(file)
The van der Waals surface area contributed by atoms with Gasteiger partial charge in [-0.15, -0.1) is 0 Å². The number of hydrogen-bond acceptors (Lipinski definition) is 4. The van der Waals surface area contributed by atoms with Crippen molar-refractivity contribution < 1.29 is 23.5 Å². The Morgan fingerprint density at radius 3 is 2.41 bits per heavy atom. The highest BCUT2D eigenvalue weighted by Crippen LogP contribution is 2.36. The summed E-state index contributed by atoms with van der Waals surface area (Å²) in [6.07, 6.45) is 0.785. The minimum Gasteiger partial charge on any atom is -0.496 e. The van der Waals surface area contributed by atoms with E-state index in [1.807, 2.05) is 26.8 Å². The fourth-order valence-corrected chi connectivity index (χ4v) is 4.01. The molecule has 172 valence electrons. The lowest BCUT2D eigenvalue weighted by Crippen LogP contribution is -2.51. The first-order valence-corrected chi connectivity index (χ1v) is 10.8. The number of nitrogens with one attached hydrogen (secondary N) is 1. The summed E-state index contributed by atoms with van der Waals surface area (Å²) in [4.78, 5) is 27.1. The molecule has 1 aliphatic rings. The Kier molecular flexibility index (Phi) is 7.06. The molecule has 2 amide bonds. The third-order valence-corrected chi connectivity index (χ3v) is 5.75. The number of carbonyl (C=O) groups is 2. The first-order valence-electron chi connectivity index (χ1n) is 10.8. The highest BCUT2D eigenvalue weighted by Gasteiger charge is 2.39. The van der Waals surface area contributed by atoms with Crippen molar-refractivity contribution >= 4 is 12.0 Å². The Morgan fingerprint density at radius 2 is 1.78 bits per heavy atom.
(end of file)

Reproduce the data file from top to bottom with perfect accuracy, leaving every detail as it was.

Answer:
The van der Waals surface area contributed by atoms with Gasteiger partial charge in [-0.15, -0.1) is 0 Å². The number of hydrogen-bond acceptors (Lipinski definition) is 4. The van der Waals surface area contributed by atoms with Crippen molar-refractivity contribution < 1.29 is 23.5 Å². The Morgan fingerprint density at radius 3 is 2.41 bits per heavy atom. The highest BCUT2D eigenvalue weighted by Crippen LogP contribution is 2.36. The summed E-state index contributed by atoms with van der Waals surface area (Å²) in [6.07, 6.45) is 0.785. The minimum Gasteiger partial charge on any atom is -0.496 e. The van der Waals surface area contributed by atoms with E-state index in [1.807, 2.05) is 26.8 Å². The fourth-order valence-corrected chi connectivity index (χ4v) is 4.01. The molecule has 172 valence electrons. The lowest BCUT2D eigenvalue weighted by Crippen LogP contribution is -2.51. The first-order valence-corrected chi connectivity index (χ1v) is 10.8. The number of nitrogens with one attached hydrogen (secondary N) is 1. The summed E-state index contributed by atoms with van der Waals surface area (Å²) in [4.78, 5) is 27.1. The molecule has 1 aliphatic rings. The Kier molecular flexibility index (Phi) is 7.06. The molecule has 2 amide bonds. The third-order valence-corrected chi connectivity index (χ3v) is 5.75. The number of carbonyl (C=O) groups is 2. The first-order valence-electron chi connectivity index (χ1n) is 10.8. The highest BCUT2D eigenvalue weighted by Gasteiger charge is 2.39. The van der Waals surface area contributed by atoms with Crippen molar-refractivity contribution >= 4 is 12.0 Å². The Morgan fingerprint density at radius 2 is 1.78 bits per heavy atom.